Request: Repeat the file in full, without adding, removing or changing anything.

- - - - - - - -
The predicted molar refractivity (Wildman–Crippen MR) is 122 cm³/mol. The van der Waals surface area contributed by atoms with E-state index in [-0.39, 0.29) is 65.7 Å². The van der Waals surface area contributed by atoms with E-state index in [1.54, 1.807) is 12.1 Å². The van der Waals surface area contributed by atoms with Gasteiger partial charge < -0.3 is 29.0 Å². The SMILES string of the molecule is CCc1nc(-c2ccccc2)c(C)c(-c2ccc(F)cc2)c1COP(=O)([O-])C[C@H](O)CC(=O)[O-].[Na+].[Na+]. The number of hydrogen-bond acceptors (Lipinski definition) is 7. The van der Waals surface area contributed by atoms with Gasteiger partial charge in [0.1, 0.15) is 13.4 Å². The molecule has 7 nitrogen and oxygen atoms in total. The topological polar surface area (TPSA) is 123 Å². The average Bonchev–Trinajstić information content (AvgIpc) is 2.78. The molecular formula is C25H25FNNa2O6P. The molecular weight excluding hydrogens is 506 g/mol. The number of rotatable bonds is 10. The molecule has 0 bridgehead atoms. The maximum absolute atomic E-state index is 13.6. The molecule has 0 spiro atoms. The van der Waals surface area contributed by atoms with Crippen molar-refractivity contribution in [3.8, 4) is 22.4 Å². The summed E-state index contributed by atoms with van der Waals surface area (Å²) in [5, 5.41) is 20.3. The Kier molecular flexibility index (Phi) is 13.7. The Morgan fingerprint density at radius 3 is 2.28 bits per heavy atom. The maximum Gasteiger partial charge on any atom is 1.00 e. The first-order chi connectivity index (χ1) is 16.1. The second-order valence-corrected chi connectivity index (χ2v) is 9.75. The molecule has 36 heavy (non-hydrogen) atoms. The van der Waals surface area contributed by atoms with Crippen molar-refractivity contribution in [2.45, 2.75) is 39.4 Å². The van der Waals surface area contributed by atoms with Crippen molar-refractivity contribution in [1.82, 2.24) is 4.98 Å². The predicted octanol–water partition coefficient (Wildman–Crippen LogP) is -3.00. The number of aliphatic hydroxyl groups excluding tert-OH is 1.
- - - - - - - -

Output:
The predicted molar refractivity (Wildman–Crippen MR) is 122 cm³/mol. The van der Waals surface area contributed by atoms with E-state index in [-0.39, 0.29) is 65.7 Å². The van der Waals surface area contributed by atoms with E-state index in [1.54, 1.807) is 12.1 Å². The van der Waals surface area contributed by atoms with Gasteiger partial charge < -0.3 is 29.0 Å². The SMILES string of the molecule is CCc1nc(-c2ccccc2)c(C)c(-c2ccc(F)cc2)c1COP(=O)([O-])C[C@H](O)CC(=O)[O-].[Na+].[Na+]. The number of hydrogen-bond acceptors (Lipinski definition) is 7. The van der Waals surface area contributed by atoms with Gasteiger partial charge in [0.1, 0.15) is 13.4 Å². The molecule has 7 nitrogen and oxygen atoms in total. The topological polar surface area (TPSA) is 123 Å². The average Bonchev–Trinajstić information content (AvgIpc) is 2.78. The molecular formula is C25H25FNNa2O6P. The molecular weight excluding hydrogens is 506 g/mol. The number of rotatable bonds is 10. The molecule has 0 bridgehead atoms. The maximum absolute atomic E-state index is 13.6. The molecule has 0 spiro atoms. The van der Waals surface area contributed by atoms with Crippen molar-refractivity contribution in [3.8, 4) is 22.4 Å². The summed E-state index contributed by atoms with van der Waals surface area (Å²) in [5, 5.41) is 20.3. The Kier molecular flexibility index (Phi) is 13.7. The Morgan fingerprint density at radius 3 is 2.28 bits per heavy atom. The maximum Gasteiger partial charge on any atom is 1.00 e. The first-order chi connectivity index (χ1) is 16.1. The second-order valence-corrected chi connectivity index (χ2v) is 9.75. The molecule has 36 heavy (non-hydrogen) atoms. The van der Waals surface area contributed by atoms with Crippen molar-refractivity contribution in [2.45, 2.75) is 39.4 Å². The van der Waals surface area contributed by atoms with Crippen molar-refractivity contribution in [1.82, 2.24) is 4.98 Å². The predicted octanol–water partition coefficient (Wildman–Crippen LogP) is -3.00. The number of aliphatic hydroxyl groups excluding tert-OH is 1.